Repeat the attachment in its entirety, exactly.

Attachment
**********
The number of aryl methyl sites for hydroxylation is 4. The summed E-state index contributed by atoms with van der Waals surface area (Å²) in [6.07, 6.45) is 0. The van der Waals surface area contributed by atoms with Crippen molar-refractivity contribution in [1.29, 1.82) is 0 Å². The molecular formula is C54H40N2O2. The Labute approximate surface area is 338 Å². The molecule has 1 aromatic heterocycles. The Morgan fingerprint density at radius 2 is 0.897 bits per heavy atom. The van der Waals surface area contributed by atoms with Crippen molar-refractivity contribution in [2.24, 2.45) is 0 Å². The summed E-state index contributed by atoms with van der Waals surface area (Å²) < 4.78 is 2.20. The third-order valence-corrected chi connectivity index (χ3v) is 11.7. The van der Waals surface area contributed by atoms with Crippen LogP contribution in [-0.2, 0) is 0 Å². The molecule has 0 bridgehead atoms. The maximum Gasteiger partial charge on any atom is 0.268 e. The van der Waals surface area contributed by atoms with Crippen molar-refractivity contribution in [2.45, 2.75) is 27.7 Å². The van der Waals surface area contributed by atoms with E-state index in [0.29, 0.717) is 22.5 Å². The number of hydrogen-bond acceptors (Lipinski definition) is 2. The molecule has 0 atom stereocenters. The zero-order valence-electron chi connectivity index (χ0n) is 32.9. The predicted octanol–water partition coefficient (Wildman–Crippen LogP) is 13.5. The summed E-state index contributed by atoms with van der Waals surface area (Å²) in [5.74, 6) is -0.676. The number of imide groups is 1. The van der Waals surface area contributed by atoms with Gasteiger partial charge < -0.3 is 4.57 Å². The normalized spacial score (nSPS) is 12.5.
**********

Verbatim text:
The number of aryl methyl sites for hydroxylation is 4. The summed E-state index contributed by atoms with van der Waals surface area (Å²) in [6.07, 6.45) is 0. The van der Waals surface area contributed by atoms with Crippen molar-refractivity contribution in [1.29, 1.82) is 0 Å². The molecular formula is C54H40N2O2. The Labute approximate surface area is 338 Å². The molecule has 1 aromatic heterocycles. The Morgan fingerprint density at radius 2 is 0.897 bits per heavy atom. The van der Waals surface area contributed by atoms with Crippen molar-refractivity contribution in [2.24, 2.45) is 0 Å². The summed E-state index contributed by atoms with van der Waals surface area (Å²) < 4.78 is 2.20. The third-order valence-corrected chi connectivity index (χ3v) is 11.7. The van der Waals surface area contributed by atoms with Crippen LogP contribution in [-0.2, 0) is 0 Å². The molecule has 0 bridgehead atoms. The maximum Gasteiger partial charge on any atom is 0.268 e. The van der Waals surface area contributed by atoms with Crippen molar-refractivity contribution in [2.45, 2.75) is 27.7 Å². The van der Waals surface area contributed by atoms with E-state index in [0.29, 0.717) is 22.5 Å². The number of hydrogen-bond acceptors (Lipinski definition) is 2. The molecule has 0 atom stereocenters. The zero-order valence-electron chi connectivity index (χ0n) is 32.9. The predicted octanol–water partition coefficient (Wildman–Crippen LogP) is 13.5. The summed E-state index contributed by atoms with van der Waals surface area (Å²) in [5.74, 6) is -0.676. The number of imide groups is 1. The van der Waals surface area contributed by atoms with Gasteiger partial charge < -0.3 is 4.57 Å². The normalized spacial score (nSPS) is 12.5.